Fifteen years ago, our family rescued a black lab pup from a humane society. Only six months old at the time, we took Bullet home and were excited to have a new addition to the family.
It didn’t take longer than a day to fall in love with this dog. He was ready for anything!
He was always up for a run or a swim, and could keep up with any biker who challenged him to a race, even if a stick was tossed in the opposite direction to start out. He was speedy – even when his paws hit the linoleum. When the parents weren’t around, we’d flick mini-marshmallows off the counter and watch him slide from one side of the kitchen to the other, trying to consume the marshmallows at the rate we were giving them. After eating the entire bag, we’d smother a dab of peanut butter on the tip his nose and laugh endlessly as he tried to lick it off.
All along, Bullet was a good sport. He was an awesome listener, too. We’d sit on top of his dog house and he would listen to me pout about my fifth grade Science homework. He was patient enough to endure my “dress up” parties, which resulted in him struggling to walk around in a bubble gum pink 80’s-style prom dress.
Sometimes, as Bullet was clad in an evening gown, we’d bring out the golf balls. He had an infatuation with golf balls. He never got tired of chasing them around the basement, even though we would purposely toss them to ricochet off the floor and walls of our basement to test his reaction time, as if running around in a dress wasn’t a big enough challenge for a dog. Still, he loved it and chewed a good collection of the golf balls down to the core in his spare time.
Fearful of thunderstorms and guns, Bullet was worthless to any hunter. Despite being gun shy, however, he loved tracking stuff down. He caught a rabbit that our family ended up nursing back to health and releasing back into the wild. He could sniff out a golf ball or tennis ball from a mile away, even if we hid it in the bushes or under the couch.
The dog did everything with gusto – especially when it came to eating. Sadly, we had previously named a dog Hoover, and while Kirby would have been a legitimate name, we had already named him?Bullet before we took note to his eating habits. Bullet cut eating time in half by skipping chewing and just swallowing. You’d toss him a mouthful and it was gone – no matter what it was. On one occasion, when I had left a tray of molasses cookies on the coffee table, I returned less than a minute later to discover an empty tray. ?He had consumed over 20 cookies in less than a minute. Talk about fast food!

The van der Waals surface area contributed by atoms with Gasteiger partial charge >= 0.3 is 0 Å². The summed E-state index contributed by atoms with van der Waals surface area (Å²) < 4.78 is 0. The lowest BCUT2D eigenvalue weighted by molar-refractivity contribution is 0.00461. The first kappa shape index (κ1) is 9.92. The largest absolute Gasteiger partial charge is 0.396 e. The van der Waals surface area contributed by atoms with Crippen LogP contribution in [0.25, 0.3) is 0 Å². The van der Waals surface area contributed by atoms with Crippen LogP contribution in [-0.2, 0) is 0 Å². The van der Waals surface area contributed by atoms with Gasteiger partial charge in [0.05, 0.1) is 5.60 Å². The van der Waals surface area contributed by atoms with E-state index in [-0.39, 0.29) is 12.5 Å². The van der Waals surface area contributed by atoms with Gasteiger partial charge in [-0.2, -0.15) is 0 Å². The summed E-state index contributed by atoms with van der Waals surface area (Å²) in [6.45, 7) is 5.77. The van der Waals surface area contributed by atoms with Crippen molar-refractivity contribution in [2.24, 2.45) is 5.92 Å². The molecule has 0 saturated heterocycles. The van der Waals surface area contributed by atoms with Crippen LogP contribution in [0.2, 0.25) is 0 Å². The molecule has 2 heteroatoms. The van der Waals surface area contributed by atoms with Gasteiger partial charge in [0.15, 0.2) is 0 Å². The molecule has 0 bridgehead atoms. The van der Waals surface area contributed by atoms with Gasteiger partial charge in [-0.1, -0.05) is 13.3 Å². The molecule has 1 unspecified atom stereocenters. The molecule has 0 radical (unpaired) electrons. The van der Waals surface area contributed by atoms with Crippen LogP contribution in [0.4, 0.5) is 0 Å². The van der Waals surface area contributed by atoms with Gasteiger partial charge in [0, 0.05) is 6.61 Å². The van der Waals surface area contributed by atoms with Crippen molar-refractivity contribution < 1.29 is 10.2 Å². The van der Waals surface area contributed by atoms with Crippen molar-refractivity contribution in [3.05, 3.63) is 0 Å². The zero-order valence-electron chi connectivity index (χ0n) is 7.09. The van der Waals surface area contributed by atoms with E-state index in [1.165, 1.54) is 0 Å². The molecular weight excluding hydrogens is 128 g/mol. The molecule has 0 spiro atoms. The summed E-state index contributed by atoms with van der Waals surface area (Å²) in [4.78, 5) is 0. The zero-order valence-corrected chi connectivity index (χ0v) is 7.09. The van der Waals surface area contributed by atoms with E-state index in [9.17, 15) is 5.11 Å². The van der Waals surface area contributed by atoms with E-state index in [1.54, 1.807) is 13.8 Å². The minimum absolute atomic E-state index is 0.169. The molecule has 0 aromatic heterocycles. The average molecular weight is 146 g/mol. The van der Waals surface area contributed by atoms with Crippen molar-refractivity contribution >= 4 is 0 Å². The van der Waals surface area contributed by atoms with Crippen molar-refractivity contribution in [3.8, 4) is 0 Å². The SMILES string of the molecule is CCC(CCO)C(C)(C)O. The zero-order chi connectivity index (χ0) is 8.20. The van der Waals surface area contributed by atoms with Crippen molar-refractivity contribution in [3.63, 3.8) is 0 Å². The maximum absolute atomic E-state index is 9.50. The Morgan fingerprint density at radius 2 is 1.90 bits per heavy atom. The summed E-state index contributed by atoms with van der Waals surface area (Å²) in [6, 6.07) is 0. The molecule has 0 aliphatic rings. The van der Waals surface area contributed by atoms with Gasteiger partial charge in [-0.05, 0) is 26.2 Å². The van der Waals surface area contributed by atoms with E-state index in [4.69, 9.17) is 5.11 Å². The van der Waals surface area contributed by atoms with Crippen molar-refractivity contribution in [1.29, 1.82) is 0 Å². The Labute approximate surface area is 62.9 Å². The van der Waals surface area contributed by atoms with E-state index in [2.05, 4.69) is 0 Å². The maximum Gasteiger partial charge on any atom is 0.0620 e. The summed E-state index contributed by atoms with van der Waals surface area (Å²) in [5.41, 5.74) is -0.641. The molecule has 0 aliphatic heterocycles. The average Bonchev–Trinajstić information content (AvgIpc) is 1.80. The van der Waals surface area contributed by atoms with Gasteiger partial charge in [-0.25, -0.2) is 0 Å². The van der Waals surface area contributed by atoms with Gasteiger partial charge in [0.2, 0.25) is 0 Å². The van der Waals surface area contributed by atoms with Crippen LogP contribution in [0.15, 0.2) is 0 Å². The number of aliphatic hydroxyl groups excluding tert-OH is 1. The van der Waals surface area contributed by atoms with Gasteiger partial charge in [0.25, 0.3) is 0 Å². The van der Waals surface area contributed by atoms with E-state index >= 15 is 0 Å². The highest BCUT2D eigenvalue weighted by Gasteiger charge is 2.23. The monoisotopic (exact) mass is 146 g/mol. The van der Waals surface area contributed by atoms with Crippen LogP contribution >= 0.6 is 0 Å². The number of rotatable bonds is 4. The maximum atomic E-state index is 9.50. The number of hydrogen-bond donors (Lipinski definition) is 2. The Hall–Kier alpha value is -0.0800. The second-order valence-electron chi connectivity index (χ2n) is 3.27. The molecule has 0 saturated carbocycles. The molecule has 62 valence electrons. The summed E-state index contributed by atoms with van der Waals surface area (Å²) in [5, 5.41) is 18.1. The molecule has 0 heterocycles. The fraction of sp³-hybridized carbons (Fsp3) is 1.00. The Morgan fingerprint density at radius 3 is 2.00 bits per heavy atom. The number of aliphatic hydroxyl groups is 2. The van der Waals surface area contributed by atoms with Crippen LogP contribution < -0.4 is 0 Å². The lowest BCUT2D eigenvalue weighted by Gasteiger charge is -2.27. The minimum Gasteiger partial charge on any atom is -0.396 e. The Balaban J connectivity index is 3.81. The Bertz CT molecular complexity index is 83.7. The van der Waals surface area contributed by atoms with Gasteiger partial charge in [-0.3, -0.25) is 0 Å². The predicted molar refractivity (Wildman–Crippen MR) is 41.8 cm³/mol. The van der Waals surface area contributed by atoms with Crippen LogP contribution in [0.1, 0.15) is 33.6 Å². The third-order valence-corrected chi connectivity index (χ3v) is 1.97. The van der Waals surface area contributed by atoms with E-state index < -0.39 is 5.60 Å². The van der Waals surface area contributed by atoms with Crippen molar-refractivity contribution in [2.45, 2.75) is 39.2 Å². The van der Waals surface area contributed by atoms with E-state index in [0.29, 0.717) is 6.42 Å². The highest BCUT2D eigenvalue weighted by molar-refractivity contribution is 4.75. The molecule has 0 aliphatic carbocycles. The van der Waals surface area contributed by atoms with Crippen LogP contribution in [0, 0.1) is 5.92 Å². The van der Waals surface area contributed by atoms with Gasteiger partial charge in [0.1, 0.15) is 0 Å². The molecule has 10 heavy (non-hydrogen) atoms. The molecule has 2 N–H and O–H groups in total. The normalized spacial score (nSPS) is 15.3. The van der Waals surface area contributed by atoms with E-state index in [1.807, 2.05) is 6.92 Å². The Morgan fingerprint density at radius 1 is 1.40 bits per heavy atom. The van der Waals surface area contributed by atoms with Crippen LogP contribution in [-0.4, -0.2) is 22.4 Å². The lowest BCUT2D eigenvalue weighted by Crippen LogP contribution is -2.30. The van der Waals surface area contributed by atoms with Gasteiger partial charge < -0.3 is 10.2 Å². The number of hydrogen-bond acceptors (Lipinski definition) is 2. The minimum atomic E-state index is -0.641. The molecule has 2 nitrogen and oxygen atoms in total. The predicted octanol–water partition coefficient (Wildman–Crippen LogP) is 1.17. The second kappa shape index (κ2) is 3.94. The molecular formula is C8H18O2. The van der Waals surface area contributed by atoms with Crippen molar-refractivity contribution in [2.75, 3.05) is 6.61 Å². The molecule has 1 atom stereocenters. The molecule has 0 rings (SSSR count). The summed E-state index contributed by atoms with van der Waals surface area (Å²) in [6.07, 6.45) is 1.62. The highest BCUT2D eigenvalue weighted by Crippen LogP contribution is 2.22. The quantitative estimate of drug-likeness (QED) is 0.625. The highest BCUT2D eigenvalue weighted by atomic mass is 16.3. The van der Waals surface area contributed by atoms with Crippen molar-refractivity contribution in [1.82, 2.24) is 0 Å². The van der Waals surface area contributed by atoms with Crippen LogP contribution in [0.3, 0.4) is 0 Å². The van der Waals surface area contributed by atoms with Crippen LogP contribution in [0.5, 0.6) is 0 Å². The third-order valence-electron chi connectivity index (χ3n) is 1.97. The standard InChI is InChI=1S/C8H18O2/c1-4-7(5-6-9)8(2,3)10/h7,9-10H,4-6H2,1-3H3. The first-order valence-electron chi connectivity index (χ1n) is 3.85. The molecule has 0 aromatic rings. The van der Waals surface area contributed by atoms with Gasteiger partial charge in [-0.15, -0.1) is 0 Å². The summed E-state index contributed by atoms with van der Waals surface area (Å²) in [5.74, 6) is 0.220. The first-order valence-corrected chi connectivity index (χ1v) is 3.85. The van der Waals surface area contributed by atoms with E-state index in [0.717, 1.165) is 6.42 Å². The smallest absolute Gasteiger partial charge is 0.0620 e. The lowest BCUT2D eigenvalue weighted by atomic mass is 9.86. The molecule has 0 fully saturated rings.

Despite his terrible manners, he was a best friend to everyone in the family as well as a few of the neighbors. On the contrary, he scared any and all unknown visitors from leaving the safety of their vehicles until a family member came out and calmed him down. Sure, he was a little over protective, but it was obvious he desired to protect his family.
Bullet thoroughly enjoyed life until a few years ago. Sadly, after 16 years of a long, good life, he had slowed down quite a bit. He no longer would buck like a riled-up bull when he sensed he was going for a walk. He would still beg for food and try to sneak into the house, but he didn’t get excited by much else – not even golf balls.
Our family has never known a dog to be such a sweetheart – so obedient and loyal. You really can’t get much better than ‘The Bull Dog.’ It was a sad day, but last week, after knowing it was coming for over two years, our family made a tough decision. After all the years spent together in fun and happiness, the family favorite got put down. Now buried beneath a heart-shaped stone near our home, Bullet will be missed but never forgotten.
Shootin’ the Wit is a weekly column about everyday life that should never, ever be taken too seriously.